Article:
Arizona Daily Wildcat
Entomology graduate student Marci Tarre looks at a piece of Harold Greeney's art work as part of the "The Creative Side of Entomology" exhibit yesterday in the Forbes building. The exhibit, sponsored by UA entomologists, is serving free mealworm cookies today.
UA entomologist Carl Olson enjoys snacking on moth larvae trail mix and never turns down a good old-fashioned termite.
"They're just crunchy animals," said Olson, the associate curator of entomology and insect research collection. "The concept, 'eww, I'm eating a worm' - it gives them the willies."
University of Arizona entomologists are showcasing their artistic flair and a marked affection for crunching on insects today at the exhibit "The Creative Side of Entomology."
At today's official opening, bug professors and students will show their creative sides while providing snacks - including mealworm cookies.
Where It's At
The UA Entomology department's exhibit will be in the Forbes building, room 403E 9 a.m. to 5 p.m. through April 2.
"In academia, especially in science, there are many ways to express in knowledge and love our subject, which in this case is arthropods," said Marci Tarre, a graduate student specializing in cultural entomology with an emphasis on the nutritional value of insects.
She said those who are involved in science fields aren't always encouraged to express themselves artistically.
"I think people have the need to be creative, even if they're scientists," Tarre said.
Her personal interest lies in cooking insects as an artistic outlet. Tarre said she is the only person studying insect nutrition at the UA, and one of the few in the nation.
She added that eating insects is common in many cultures except the ones with Puritanical values.
"Around the world, insects have been an important food source during famine and even regularly," Tarre said. "It's not an exotic food. It's just something the Europeans haven't accepted, I guess."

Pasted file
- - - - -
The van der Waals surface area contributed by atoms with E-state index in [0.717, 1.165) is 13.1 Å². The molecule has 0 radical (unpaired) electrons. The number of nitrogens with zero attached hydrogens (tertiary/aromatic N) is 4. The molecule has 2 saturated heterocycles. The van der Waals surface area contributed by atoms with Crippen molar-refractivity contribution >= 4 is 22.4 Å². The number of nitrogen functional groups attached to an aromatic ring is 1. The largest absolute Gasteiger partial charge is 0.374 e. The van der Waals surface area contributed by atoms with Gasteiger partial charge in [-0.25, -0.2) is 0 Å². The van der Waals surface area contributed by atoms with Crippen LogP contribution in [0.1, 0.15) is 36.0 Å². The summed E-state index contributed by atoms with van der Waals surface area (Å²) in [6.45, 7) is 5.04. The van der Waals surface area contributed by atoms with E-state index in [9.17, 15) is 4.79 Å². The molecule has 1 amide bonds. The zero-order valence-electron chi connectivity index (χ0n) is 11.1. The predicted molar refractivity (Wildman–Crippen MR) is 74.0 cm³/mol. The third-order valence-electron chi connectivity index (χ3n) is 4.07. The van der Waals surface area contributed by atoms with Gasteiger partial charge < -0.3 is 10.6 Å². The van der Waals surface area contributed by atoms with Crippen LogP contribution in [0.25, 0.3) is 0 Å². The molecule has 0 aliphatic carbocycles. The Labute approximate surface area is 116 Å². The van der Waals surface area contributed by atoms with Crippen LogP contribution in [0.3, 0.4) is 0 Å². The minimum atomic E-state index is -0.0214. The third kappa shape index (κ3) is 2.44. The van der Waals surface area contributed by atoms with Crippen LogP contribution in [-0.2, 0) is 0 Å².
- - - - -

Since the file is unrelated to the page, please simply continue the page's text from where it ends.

She insisted that insects are a valid food source and cited examples of how people delight in eating the crispy critters. The Japanese chew on crunchy giant water bugs and Africans pop juicy termites like candy.
Americans also are not completely bug-free, Tarre said, adding that they digest bee puke when eating honey.
She describes herself as one of the amateur artists while some of the work is done professionally.
"Most entomology graduate students do some kind of art work and are good at it too," Tarre said.
The display includes one non-Tucsonan from Phoenix and is more than insect pictures. There is also desert photography, stuffed anthropods and sketches done in the heart of a few World War II battles.
The bombing of Pearl Harbor was caught on one of these sketches, which is hanging in honor of a UA entomologist who participated in the war.
"Early on in science education, people have to do diagrams in lab notebooks and they get inspired," Tarre said. "I think one of the best ways to learn anatomy and physiology is to draw it."